Wouldn’t it be great if you had a crystal ball? One that could accurately forecast the weather, predict milk prices, confirm when a heifer is in heat or reveal which calf is going to scour. How much money would you pay to be perfectly clairvoyant?
    The possibilities are endless, but the reality is we cannot control all the variables. Fortunately, there are simple steps you can take to optimize calf health. Let’s focus on what we can control.
    – Feed quality colostrum to your calves as soon as possible. Getting colostrum into calves within the first six hours of birth is crucial to calf health and future performance. Calves need colostrum antibodies in order to prevent disease. Additionally, colostrum provides calves a high-protein, high-energy and vitamin-rich first meal. The timing of colostrum is important because with each passing hour, the absorption rate of colostrum antibodies decreases. Along with timing, colostrum quality is also critical. Many farmers use a refractometer to determine what level of colostrum they will feed to calves and what their cutoff is for first colostrum feeding versus the second. As far as volume, I refer to the University of Wisconsin-Madison School of Veterinary Medicine’s Dr. Sheila McGuirk’s recommendation to feed at least 3 quarts of colostrum within four hours of birth (4 quarts if tubing colostrum).
    – Make sure calves have plenty of clean bedding. Recommendations for calf bedding vary by season. In warmer weather, we want calves to remain cool and dry, while in cooler temperatures, we want to help decrease the incidence of cold stress. Sand is being used more frequently as a bedding in summer months as it keeps calves cool and dry. Whereas straw is preferable in winter so that calves can nestle into it and reserve body heat. To check the dampness of bedding, try the knee test, which involves kneeling on the bedding for about a minute. If you stand up and your knees are wet or cold, then there is not enough dry bedding. You should also be able to tell by manure buildup or bedding sticking to a calf’s knees.
    – Keep milk or milk replacer temps as consistent as possible. The optimal temperature for feeding milk replacer is 101-105 degrees. A calf’s body temperature is right around 102 degrees and feeding at that temperature means she does not have to use energy to warm up the milk. This goal gets trickier in cold climates during winter time. To help ensure the right temperature, some farmers place bottles in a pail of warm water and feed a maximum of four calves at a time. Calves thrive on consistency, so changes in feeding temperatures can cause digestive upsets and even trigger gut issues like clostridials. In order to decrease the likelihood of digestive upsets, it is important to keep feed temperatures and schedules as consistent as possible.
    – Use guaranteed antibodies for scours prevention. Calves are born with an immature immune system, and they do not develop their own antibodies for weeks after they hit the ground. As discussed earlier, colostrum antibodies are vital to preventing diseases, such as E. coli, coronavirus and rotavirus. However, the quality of maternal colostrum is highly variable when it comes to these specific antibodies, leaving a newborn calf with inadequate protection. For years, many farmers have used cow vaccinations hoping to increase antibodies through colostrum to the calf. Unfortunately, implementing a sound vaccine program has many challenges and calves are still dying from scours despite wide-spread vaccination use. Today, more and more doctors and researchers are using antibodies to combat a wide variety of human diseases. This technology is also available to the livestock industry. During a recent immunology symposium, Dr. Chris Chase, Department of Veterinary and Biomedical Sciences at South Dakota State University, highlighted the use of passive polyclonal antibodies. According to Chase, these antibodies protect against both bacterial and viral scours. He said: With vaccines, there are too many outside factors, making a 100% immunization response rate biologically impossible. But with an antibody product, farmers know exactly what they are getting – a known and proven level of protection against scours.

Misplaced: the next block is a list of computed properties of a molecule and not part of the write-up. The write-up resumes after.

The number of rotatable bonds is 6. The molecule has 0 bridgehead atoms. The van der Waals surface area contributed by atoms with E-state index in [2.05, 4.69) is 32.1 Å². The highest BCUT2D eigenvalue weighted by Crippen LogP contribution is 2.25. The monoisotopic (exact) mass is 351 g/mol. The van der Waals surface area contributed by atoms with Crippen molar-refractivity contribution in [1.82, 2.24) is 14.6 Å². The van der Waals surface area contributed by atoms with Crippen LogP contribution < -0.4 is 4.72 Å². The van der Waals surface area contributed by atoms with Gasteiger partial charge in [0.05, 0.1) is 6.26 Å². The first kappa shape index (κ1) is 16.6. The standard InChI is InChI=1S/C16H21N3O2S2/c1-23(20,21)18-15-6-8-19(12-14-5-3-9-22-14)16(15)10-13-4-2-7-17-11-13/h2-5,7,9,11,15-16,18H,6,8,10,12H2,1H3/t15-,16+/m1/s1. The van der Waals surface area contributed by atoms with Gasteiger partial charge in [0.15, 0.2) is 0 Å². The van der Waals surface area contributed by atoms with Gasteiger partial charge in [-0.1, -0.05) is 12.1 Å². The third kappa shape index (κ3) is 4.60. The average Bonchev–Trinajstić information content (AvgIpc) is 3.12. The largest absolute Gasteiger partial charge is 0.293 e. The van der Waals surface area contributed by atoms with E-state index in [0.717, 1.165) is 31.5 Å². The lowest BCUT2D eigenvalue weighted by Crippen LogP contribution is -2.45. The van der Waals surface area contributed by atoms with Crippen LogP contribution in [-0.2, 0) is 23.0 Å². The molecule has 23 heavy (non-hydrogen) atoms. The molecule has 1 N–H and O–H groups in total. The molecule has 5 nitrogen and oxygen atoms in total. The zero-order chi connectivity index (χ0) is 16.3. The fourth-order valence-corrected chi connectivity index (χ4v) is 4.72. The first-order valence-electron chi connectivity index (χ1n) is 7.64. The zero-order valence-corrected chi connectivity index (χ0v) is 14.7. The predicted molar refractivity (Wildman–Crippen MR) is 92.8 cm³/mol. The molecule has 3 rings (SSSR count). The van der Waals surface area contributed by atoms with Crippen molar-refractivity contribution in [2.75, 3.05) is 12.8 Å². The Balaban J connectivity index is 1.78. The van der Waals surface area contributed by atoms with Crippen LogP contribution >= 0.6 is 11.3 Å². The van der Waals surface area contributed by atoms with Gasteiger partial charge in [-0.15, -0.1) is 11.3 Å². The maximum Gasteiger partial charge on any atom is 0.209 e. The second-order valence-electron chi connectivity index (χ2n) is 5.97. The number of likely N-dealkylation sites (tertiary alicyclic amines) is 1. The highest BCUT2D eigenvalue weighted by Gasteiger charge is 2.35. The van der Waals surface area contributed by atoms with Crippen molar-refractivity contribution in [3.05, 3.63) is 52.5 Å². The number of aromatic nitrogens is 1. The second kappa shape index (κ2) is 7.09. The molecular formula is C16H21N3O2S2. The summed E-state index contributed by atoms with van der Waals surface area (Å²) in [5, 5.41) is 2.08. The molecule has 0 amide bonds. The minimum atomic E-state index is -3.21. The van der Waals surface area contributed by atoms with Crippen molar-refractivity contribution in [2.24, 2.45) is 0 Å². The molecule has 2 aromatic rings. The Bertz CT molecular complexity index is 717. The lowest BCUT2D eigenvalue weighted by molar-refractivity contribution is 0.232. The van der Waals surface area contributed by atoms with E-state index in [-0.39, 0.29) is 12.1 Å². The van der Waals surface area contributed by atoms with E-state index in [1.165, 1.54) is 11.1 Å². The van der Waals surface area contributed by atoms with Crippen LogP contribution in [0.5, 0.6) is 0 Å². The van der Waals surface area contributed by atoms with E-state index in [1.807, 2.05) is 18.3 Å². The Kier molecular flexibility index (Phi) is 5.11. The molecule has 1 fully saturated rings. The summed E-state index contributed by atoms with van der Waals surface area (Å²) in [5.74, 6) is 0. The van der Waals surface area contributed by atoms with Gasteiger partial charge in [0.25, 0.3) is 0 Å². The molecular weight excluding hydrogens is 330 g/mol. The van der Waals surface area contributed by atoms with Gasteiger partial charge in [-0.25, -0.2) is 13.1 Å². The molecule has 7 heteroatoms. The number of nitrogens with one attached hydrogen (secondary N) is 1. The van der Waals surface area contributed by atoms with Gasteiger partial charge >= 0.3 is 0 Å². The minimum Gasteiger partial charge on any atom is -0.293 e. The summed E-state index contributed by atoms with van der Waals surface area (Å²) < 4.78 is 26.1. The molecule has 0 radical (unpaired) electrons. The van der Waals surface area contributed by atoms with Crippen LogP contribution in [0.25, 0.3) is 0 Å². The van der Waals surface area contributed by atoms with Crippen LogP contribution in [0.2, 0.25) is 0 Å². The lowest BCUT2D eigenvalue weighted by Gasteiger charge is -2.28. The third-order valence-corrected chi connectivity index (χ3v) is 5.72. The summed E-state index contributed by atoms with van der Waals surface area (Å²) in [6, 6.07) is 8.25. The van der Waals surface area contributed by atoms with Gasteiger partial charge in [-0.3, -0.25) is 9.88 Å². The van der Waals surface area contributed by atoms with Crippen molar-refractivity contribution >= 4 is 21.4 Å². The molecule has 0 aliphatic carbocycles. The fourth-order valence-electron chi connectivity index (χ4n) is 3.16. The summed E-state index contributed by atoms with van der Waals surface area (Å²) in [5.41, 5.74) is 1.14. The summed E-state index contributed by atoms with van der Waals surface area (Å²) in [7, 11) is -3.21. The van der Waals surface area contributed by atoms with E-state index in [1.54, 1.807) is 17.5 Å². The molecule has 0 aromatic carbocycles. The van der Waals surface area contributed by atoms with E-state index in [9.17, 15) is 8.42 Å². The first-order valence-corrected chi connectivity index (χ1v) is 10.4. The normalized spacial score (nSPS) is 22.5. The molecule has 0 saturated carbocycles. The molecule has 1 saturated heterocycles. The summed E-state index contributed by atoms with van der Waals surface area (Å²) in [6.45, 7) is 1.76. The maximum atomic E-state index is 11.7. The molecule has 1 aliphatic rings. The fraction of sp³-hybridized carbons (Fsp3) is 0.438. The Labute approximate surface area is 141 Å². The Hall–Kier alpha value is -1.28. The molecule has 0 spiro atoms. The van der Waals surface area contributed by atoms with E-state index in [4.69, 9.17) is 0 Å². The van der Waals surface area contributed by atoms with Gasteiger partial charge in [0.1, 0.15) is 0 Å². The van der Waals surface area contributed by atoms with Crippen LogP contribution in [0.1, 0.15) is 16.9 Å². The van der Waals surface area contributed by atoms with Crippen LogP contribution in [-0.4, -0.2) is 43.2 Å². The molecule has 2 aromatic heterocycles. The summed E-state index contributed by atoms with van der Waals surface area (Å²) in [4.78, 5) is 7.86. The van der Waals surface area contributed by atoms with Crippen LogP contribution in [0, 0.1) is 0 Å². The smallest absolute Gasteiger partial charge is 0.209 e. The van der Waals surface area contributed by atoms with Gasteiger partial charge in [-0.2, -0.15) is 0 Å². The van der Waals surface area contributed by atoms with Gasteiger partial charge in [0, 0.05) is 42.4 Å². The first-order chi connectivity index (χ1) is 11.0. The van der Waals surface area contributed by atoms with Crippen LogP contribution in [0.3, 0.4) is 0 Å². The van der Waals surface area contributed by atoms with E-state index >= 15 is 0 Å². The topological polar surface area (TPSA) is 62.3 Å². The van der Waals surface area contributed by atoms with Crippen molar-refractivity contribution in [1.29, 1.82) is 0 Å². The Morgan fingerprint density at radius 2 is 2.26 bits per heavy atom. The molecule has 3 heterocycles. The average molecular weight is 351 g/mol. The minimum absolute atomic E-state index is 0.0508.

– Practice good sanitation protocols. Sanitation is key when it comes to decreasing bacteria loads, especially on equipment that has a clear route to a calf’s gut, including bottles, nipples, buckets, tubers, etc. The first step is to clean off manure and dirt that you can see. Next, it is important to properly sanitize these items in order to get rid of the organisms you cannot see. In an article in Bovine Veterinarian, Dr. Donald Sockett from the Wisconsin Veterinary Diagnostic Laboratory recommends these steps:
    – Rinse equipment with lukewarm water.
    – Soak with hot water, at least 140 degrees F that contains a chlorinated alkaline detergent with a pH of 11-12.
    – Vigorously wash calf feeding equipment with a brush for 1-2 minutes.
    – Rinse with cold water and then rinse again using an acidic solution with a pH of 2-3.
    – Allow calf feeding equipment to fully dry (do not stack pails; use a drying rack).
    – Sanitize both the inside and outside of calf feeding equipment two hours or less before use.
    I encourage you to work with your veterinarian, nutritionist and other consultants to analyze your calf management program. Determine how well you are doing on the steps above and improve as needed. The key is to consistently control the controllables. Do that, and you will not need to rely on special fortune-telling powers.
    Ellen is the First Defense regional sales and marketing manager for Wisconsin and Minnesota. She’s a problem solver who loves walking calf hutches and diagnosing protocol drift. A great day is a day spent helping dairy and beef farmers keep their baby calves healthy! Ellen can be reached at ecushing@immucell.com.